In conclusion, the present study indicates that IDO1 is a critical molecular regulator of IFNs-induced depressive symptoms. Moreover, the depressive symptoms are induced via increases in the degradation of TRP along the KYN pathway and changes in 5-HT turnover. Our findings suggest that inflammatory pathways that lead to the activation of IDO1 may be novel therapeutic targets in patients suffering from inflammation-associated depression, e.g., as is the case during HCV or cancer therapy. However, further insight into the role of each downstream KYN pathway metabolite in the pathological process is still needed to clarify the relationship of this pathway to various other neurotransmitters.

Materials and Methods

Samples

HCV Patients undergoing IFN-α therapy

Forty nine patients (32 males and 17 females; mean age 54.0 ± 2.3 years) suffering from chronic hepatitis C were recruited from Gifu Municipal Hospital, Gifu, Japan. Table 1 shows the clinical characteristics of patients with HCV. All patients received IFN-α therapy. In this study, 21 (42.9%) patients received recombinant (r) IFN-α 2b, and 21 (42.9%) patients were treated with pegylated (PEG)-IFN-α 2b. Five patients (10.2%) received natural (n) IFN-α, and others were treated with rIFN-α 2a (2.0%) and PEG-IFN-α 2a (2.0%), respectively. All interferons have nearly the same efficacy and bring about the same activation of the KYN pathway52. The regular duration of treatment was 48 weeks for PEG-IFN-α 2a and 2b at a dose of 180 μg (1.5 μg/kg)/week, and ribavirin at a dose of 600 mg/day (body weight ≤60 kg), or 800 mg/day (body weight 61–80 kg), or 1000 mg/day (body weight >80 kg). The duration of other IFN-α treatments, including rIFN-α 2a, 2b, and nIFN-α, was normally 24 weeks at a dose of 300–900 MIU/day, with or without ribavirin (800 mg/day). No patient had a past history of psychiatric treatment, and all were free from depression before IFN-α therapy. No patients received antidepressant medication during the study period. At an average of 104.2 ± 15.8 days after the onset of IFN-α therapy, some patients presented with depressed mood, apathy, melancholy, social isolation tendencies, and an intention to stop taking IFN. The patients who felt depressed mood were referred for psychiatric evaluation and diagnosed with MDD by a psychiatrist. Nineteen of the HCV patients were diagnosed with depressive symptoms [depression (+)] while 30 of them exhibited no depressive symptoms [depression (−)]. Based on clinical interviews, diagnosis to verify the incidence of depressive symptoms for MDD was made according to the DSM-IV (Diagnostic and Statistical Manual of Mental Disorders fourth edition) and ICD-10 (International Statistical Classification of Disease and Related Health problems-10). Informed consent was obtained from each patient. The study protocol conformed to the ethical guidelines of the 1975 Declaration of Helsinki as reflected in a priori approval by the medical research ethics committee of Kyoto University and Gifu Municipal Hospital, and all experiments were performed in accordance with approved guidelines and regulations.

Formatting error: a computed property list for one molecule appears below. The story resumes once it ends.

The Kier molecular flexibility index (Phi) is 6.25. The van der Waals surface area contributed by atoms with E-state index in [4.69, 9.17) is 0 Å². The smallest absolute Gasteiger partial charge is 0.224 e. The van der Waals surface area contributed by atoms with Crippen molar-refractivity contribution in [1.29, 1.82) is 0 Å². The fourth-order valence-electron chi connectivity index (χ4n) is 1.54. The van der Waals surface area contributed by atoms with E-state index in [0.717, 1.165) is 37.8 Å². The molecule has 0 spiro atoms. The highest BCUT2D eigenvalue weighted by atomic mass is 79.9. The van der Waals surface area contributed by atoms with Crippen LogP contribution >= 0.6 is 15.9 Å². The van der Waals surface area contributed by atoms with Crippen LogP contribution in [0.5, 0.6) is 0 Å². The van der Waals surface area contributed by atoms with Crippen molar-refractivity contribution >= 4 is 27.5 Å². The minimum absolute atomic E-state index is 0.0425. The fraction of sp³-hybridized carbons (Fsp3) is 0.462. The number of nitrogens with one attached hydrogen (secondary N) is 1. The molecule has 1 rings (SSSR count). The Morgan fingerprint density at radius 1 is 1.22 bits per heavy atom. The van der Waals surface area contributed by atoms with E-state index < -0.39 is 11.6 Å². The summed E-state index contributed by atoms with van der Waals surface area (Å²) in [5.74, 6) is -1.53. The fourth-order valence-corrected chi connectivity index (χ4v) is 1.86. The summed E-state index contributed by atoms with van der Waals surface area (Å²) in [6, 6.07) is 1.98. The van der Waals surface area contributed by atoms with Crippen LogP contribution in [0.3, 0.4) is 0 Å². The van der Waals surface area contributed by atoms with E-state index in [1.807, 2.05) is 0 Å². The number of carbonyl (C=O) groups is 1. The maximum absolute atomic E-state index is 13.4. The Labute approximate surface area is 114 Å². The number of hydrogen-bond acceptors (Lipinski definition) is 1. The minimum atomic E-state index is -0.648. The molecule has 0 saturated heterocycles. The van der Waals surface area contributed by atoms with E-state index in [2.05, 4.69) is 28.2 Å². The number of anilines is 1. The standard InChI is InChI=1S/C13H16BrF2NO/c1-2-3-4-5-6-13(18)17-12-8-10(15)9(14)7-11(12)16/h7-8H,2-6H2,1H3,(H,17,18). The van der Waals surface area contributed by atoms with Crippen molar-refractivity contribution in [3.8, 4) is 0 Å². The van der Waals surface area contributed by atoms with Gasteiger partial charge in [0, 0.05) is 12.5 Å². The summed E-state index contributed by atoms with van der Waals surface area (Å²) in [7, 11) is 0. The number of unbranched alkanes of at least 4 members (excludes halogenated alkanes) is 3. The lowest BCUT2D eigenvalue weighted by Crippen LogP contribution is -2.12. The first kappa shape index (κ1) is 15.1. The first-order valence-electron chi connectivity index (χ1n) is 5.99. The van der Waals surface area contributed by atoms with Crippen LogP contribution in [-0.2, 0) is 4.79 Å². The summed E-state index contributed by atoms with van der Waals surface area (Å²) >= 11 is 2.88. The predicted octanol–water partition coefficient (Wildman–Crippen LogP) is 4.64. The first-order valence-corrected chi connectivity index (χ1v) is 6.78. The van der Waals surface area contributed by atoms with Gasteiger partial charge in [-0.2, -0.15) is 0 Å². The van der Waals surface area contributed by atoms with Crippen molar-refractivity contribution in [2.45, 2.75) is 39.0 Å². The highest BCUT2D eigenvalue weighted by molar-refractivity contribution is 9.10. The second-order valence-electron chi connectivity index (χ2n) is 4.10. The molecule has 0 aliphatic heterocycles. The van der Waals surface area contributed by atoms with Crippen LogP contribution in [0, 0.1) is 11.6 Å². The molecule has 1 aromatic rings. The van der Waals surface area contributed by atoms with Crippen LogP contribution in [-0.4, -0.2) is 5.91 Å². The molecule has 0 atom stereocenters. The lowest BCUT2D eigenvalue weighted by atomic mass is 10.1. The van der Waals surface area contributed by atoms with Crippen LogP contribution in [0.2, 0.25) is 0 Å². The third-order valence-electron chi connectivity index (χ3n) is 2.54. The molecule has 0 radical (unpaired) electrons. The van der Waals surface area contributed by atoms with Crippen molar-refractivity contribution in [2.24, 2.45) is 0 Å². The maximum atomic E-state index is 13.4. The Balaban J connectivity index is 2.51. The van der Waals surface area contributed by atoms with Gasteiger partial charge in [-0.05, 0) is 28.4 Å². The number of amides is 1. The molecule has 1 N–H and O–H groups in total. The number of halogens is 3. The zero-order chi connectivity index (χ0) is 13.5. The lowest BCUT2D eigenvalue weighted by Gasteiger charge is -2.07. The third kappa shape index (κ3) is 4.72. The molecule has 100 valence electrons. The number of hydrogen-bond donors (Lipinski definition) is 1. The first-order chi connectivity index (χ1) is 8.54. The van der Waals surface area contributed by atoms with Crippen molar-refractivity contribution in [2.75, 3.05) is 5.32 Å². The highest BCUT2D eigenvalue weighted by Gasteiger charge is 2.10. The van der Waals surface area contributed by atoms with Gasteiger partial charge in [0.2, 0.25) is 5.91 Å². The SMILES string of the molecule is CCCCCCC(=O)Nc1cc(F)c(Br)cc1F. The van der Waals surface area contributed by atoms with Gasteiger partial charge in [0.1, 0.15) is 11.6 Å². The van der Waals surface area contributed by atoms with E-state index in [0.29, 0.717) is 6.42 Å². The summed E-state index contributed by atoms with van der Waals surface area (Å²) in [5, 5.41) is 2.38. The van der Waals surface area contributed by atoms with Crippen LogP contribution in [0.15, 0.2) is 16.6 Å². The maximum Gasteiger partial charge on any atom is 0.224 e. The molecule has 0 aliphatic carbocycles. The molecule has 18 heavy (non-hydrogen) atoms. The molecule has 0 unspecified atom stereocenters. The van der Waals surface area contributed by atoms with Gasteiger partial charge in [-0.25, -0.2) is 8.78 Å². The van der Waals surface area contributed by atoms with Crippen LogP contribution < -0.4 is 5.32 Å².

Preparation of serum samples from HCV patients

For all HCV patients, blood was collected before the onset of IFN-α therapy and 2 and 4 weeks after the onset of the therapy, and there was a no significant time difference for sampling blood between depression (−) and (+) patients (see Supplemental Table 1S and Fig. 2S). Serum was separated from the blood by low-speed centrifugation (800 × g, 15 min) at 4 °C and stored at −80 °C until analysis. The frozen serum was thawed at room temperature and then mixed with one volume of 10% (v/v) perchloric acid for deproteinization. After incubation for 10 min on ice, the mixture was centrifuged at 14,000 × g for 10 min at 4 °C, and the resultant supernatant was used for the measurement of TRP and its metabolites KYN, KA, AA, 3-HK, and 3-HAA.

Experimental animals

All mice were 8-week-old males. IDO1 K.O. mice, of a C57BL/6J background were obtained from Jackson Laboratory (Bar Harbor, ME). Wild -type C57BL/6J mice were obtained from SHIMIZU Laboratory Supplies Co., Ltd. (Kyoto, Japan). Animals were housed in the Kyoto University School of Medicine animal facilities under specific pathogen-free conditions and were maintained on a 12-hour light/dark cycle (lights on at 8:00 a.m.) at 25 °C. Mice had free access to food and water. The protocols for animal experiments were approved by the Animal Experimentation Committee of the Graduate School of Medicine, Kyoto University, and all experiments were performed in accordance with approved guidelines and regulations.

In vivo IFN-γ gene transfer

Plasmid pCpG-Muγ was constructed by inserting a BglII/NheI murine IFN-γ cDNA fragment into the BglII/NheI site of the pCpG-mcs vector (InvivoGen, San Diego, CA) as described previously53,54. The prepared plasmid pCpG-Muγ was dissolved in normal saline and injected into the tail veins of the mice over 5 sec on day 055,56. The injection volume was approximately 9% (v/w) of body weight. The doses of pCpG-Muγ used were 0.01, 0.05, and 0.1 pmol/mouse. To eliminate the possibility of tissue damage and/or inflammation by the hydrodynamic injection, a control plasmid, which was the empty vector without the IFN-γ gene (pCpG-mcs), was injected (0.05 pmol/mouse) [IFN-γ transfected (−) mice]. We confirmed that the injected plasmid pCpG-Muγ [IFN-γ transfected (+) mice] significantly increased IDO1 activity in the lung and frontal cortex at 0.05 or 0.1 pmol/mouse (see Supplemental Fig. 5S) compared to IFN-γ transfected (−) mice. Therefore, the plasmid dose was fixed at 0.05 pmol/mouse throughout all experiments, which corresponded to 0.10–0.12 μg of DNA/mouse.